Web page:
AtlantaHouseATL is a cross-sector group of civic leaders committed to building the political and community will for a comprehensive and coordinated housing affordability action plan in the City of Atlanta. HouseATL is an open taskforce – initiated through the convening power and resources of ULI Atlanta, The Arthur M. Blank Family Foundation, Central Atlanta Progress, Center for Civic Innovation, and Metro Atlanta Chamber of Commerce. These partners engaged more than 200 civic leaders in working toward actionable recommendations beginning in January 2018. We have defined the problems, identified the barriers to success, taken a data-driven approach, and engaged in thoughtful problem-solving so that civic and business leadership in the City of Atlanta will have a shared, comprehensive set of policies and adequate funding to address housing affordability.

Guiding Principles

CommunityUnderpinning these recommendations are the following guiding principles

  • Housing is a means to an end for a more sustainable, inclusive, healthy City of Atlanta. Recommendations should advance racial and socioeconomic equity in our communities.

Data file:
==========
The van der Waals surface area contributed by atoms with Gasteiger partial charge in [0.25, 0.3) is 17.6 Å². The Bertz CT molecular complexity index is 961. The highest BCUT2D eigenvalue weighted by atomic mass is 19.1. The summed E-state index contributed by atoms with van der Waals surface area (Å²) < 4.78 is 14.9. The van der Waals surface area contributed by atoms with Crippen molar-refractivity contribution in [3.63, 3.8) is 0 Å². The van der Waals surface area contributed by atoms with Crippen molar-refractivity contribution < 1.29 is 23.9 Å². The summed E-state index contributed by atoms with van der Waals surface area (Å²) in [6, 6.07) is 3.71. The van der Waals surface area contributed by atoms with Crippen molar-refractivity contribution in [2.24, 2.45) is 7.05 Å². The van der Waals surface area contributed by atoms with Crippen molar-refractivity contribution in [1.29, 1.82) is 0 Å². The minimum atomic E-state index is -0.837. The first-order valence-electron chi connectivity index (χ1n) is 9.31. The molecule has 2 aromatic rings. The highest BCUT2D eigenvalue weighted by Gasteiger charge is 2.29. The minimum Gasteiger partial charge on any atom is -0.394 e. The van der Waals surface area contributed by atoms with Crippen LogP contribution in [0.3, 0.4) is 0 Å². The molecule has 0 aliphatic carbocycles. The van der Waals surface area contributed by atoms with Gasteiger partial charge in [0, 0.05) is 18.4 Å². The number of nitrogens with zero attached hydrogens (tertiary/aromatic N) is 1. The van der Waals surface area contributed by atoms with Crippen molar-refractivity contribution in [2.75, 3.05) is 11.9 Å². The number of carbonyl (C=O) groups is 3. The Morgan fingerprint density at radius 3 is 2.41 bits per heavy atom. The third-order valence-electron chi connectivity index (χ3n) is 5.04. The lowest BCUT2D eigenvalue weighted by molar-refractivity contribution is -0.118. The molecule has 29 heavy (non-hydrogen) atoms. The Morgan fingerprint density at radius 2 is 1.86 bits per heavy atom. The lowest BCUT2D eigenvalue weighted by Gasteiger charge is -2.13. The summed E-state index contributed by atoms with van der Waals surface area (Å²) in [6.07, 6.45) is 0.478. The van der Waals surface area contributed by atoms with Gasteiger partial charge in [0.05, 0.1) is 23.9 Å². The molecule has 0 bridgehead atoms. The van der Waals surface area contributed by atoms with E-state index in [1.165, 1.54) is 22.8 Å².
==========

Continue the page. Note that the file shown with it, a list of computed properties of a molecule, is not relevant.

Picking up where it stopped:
• Cross-sector collaboration is critical to actionable solutions. We seek to engage civic and community leadership at all levels, recognizing that sustainable change only happens with authentic resident support.
  • We recognize that there are many related issues (wage growth, quality schools, and transportation access, among others) that are inextricably linked to affordability and community retention and are supportive of these efforts that are outside of the scope of this particular taskforce.
  • We believe housing strategies should be incorporated across the city of Atlanta, balancing opportunities in neighborhoods with high quality of life factors with comprehensive community development.
  • We are committed to serving all of the affordability needs of Atlantans, with an emphasis on those most in need.
  • The city is part of a broad, regional Atlanta housing market. Regional planning with our neighbors, particularly around the link between regional transportation and housing affordability, must be part of our long-term affordability solutions.
  • Strategies must harness the power of the marketplace – capital and development – to meaningfully increase housing production and preservation.
  • We acknowledge that some recommendations may require policy alignment and/or state law change and there will be a need for ongoing advocacy and collaboration with various state agencies and legislative partners.

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